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13. Leaden Flycatcher (Myagria rubecula). Much rarer than Satin Flycatcher on my patch so this was a good find. I did not see the female but they are very similar to Satin flycatchers.

Male.

Leaden-Flycatcher_86I6909.thumb.jpg.09b017b0e712dd69d0c2e6996183bb60.jpgLeaden-Flycatcher_86I6845-2.thumb.jpg.69848e49c2bfe8254d9661bcef457c7b.jpg

 

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14. Sacred Kingfisher (Todiramphus sanctus) With buff edges to wing coverts and scaling on breast this bird is a juvenile.

Sacred-Kingfisher_G8A2081.thumb.jpg.016c7cffd28f35f14c2efc2726d9d482.jpg

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All beautiful, but I especially like the Striated Fieldwren- a stunning bird.

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Peter Connan

Truly beautiful photos of truly beautiful birds!

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xelas

As above, excellent photos of beautiful, and rarely seen, birds!

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Kitsafari

stunning captures of beautiful birds, as always.

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  • 1 month later...
Geoff

Firstly apologies for my absence... family commitments, away & then a somewhat problematic computer glitch. I lost a few pics for this thread (no big deal) and also I have to reprocess the images for my unfinished Zambia TR.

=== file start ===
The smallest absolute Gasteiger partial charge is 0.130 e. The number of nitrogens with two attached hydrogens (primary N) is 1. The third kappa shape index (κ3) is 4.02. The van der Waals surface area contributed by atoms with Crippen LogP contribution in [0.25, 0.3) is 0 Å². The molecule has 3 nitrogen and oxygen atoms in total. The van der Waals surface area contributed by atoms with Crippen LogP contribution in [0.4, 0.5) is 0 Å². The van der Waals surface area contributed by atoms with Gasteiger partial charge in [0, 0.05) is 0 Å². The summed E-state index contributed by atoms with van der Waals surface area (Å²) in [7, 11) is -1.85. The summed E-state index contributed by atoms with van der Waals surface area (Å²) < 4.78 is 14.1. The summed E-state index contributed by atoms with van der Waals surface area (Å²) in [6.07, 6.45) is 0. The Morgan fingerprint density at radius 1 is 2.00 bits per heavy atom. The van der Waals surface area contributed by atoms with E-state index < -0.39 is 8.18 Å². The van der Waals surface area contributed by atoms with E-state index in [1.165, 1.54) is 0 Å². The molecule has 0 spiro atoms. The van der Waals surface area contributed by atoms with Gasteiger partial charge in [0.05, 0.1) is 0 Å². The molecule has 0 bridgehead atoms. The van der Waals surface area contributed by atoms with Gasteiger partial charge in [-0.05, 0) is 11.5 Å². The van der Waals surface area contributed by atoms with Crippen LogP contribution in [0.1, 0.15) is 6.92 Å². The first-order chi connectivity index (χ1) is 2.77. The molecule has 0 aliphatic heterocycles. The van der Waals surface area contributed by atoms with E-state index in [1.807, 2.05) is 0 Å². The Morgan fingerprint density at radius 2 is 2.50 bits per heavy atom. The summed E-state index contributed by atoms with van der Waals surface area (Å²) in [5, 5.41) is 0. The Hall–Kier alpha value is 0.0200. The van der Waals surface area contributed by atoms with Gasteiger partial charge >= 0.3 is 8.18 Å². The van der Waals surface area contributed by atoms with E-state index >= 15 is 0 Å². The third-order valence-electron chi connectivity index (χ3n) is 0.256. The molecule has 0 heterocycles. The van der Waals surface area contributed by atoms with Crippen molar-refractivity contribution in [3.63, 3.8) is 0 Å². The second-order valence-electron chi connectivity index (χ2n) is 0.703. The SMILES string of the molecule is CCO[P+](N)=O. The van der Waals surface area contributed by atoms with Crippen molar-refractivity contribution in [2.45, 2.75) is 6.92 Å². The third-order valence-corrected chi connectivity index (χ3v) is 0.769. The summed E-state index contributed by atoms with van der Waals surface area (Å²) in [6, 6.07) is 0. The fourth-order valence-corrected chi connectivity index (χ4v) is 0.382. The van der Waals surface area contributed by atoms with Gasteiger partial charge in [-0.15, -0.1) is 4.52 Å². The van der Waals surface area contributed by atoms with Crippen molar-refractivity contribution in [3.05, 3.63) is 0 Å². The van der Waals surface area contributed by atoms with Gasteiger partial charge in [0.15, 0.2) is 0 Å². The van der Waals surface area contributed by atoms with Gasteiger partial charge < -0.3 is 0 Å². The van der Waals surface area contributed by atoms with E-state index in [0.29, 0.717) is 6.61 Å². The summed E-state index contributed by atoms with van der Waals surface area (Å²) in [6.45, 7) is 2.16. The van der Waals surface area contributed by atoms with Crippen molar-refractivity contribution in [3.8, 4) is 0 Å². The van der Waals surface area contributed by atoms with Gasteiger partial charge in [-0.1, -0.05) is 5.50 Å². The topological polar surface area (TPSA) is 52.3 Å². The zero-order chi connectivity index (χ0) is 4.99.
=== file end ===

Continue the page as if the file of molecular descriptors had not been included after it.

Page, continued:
During the cold snap that hit the northern hemisphere the weather where I live was warm to hot. With little time available for photography I visited a small local waterhole (perhaps 4 metres by 10 metres in size) for a few hours on the hotter days. It can be a great location to see birds but difficult for good photography as the birds always land on shaded perches with a bright & cluttered background. So here I will present numerous species that used the same branch.

 

Many of these are juveniles but I will hopefully post adults of the species when I take an image. 

 

15. Crimson Rosella (Platycercus elegans). Juvenile.

Crimson-Rosella_86I8708.thumb.jpg.f21574663dca4b51348b533c5d9afa1e.jpgCrimson-Rosella_86I9568.thumb.jpg.0c28a0036335e6f6642390b669dce829.jpg

16. Eastern Spinebill (Acanthorhynchus tenuirostris)- Adult male

Eastern-Spinebill_G8A3221.thumb.jpg.314b0d2ff5a874f4bca3281abdf99ee8.jpg

17. Yellow-faced Honeyeater (Lichenostomus chrysops)